Was John List the nastiest mass murderer of all time?
John List is the very scariest type of killer, the one you never saw coming. In 1971, the accountant killed his family the way he did everything else, meticulously and methodically. He then closed up the mansion where he and his wife Helen had raised their three children and disappeared to begin a new life.
The story of John List’s decision to kill his entire family and vanish had almost become more of an urban legend 18 years later when he was finally featured on America’s Most Wanted. It was the determination of another John, John Walsh, that finally brought the family killer to justice.
John List: Hardworking, but “off”
John List met his eventual wife and victim, Helen, just after college. It wasn’t long after the two began dating that Helen told John she was pregnant. List is described as a devout Lutheran, though he wasn’t too devout to impregnate his girlfriend. Nevertheless, he married Helen upon learning of her pregnancy, only to find out that she wasn’t pregnant after all, a truth Helen only revealed after their marriage.
Deceived, but not willing to break his marriage vows, Helen and John Lists’ lives began under a cloud that quickly broke with the births of their three children, all born in the first four years of the couple’s marriage.
Now with 5 mouths to feed, John List was feeling the pressure of providing for his family. While he was universally deemed to be a detail-oriented and hard-working accountant, he was also just plain weird. List struggled to maintain a job as his coworkers and bosses found him to be difficult and off-putting. Something just wasn’t right with John List.
Eventually, his work ethic won out, and in 1965, John List took a job as a Vice President and Comptroller for a bank in Jersey City, New Jersey. Upon earning that role, List moved his mother, Alma, Helen, and their three children to a 19 room Victorian mansion titled “Breeze Knoll” in Westfield, New Jersey.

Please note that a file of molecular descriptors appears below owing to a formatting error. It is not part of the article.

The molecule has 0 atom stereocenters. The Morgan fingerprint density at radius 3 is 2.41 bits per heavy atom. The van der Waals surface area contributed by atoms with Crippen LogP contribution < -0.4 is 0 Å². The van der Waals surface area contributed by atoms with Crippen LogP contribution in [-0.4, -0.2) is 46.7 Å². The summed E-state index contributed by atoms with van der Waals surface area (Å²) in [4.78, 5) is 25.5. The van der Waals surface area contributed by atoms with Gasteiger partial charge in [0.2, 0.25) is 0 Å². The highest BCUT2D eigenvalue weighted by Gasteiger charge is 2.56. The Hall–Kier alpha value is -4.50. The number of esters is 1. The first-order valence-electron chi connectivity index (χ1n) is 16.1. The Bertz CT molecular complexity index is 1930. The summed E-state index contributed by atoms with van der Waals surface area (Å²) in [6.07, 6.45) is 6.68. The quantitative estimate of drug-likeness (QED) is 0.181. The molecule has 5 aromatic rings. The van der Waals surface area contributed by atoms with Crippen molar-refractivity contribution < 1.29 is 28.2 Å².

Everything falls apart
As the three List children, Patricia, John, and Frederick all steadily grow to teenagers, Helen grows increasingly unstable. She had kept a secret from her husband for years, and now she couldn’t hide it any longer, Helen had tertiary syphilis, which she had contracted from her first husband, who died before she met John.
After their move to New Jersey, Helen began experiencing blackouts, vision issues, and instability. She began to self–medicate with alcohol in addition to her prescription tranquilizers. Helen also stopped attending church.
In addition to Helen’s physical and moral decline, John List was also increasingly concerned about his children, who were becoming teens in the free-spirited 60s. Patricia wanted to grow up to be (gasp!) and actress and there were rumors she may have even dabbled in smoking marijuana.
As John List struggled with the morality of his family, he faced even more stress when he lost his high-paying job at the bank, less than a year after obtaining it. In lieu of admitting the loss to his family, he got up and pretended to go to work every day.
List eventually got a new job, that paid less, but quickly lost that one as well. This cycle continued, and List eventually resorted to skimming money off of his mother, Alma’s accounts. By 1971, John List was bankrupt.
John List sees only one way out
Facing the humiliation of admitting to his family that they were financially broke, as well as the increasing evidence that his family was becoming morally bankrupt as well, John List saw only one option. He would need to kill his family while they could still make it into heaven.
On November 9th, 1971, John List woke his children and sent them off to school. He then shot Helen, 46, in the back of the head as she drank her morning coffee. List then placed her body on a sleeping bag and dragged her into the ballroom.
Next, John List headed upstairs to his mother’s apartment, where he shot and killed his mother, Alma List, 84. Alma was too heavy for List to move to the ballroom, so he left her where she had fallen, and put a towel over her face.
While John List waited for his children to come home, he contacted his kids’ teachers and anyone else who they may come in contact with. He told them that the family was leaving to go take care of a sick relative in North Carolina. He stopped their mail and newspaper deliveries, and then he cashed out the rest of his mother’s money.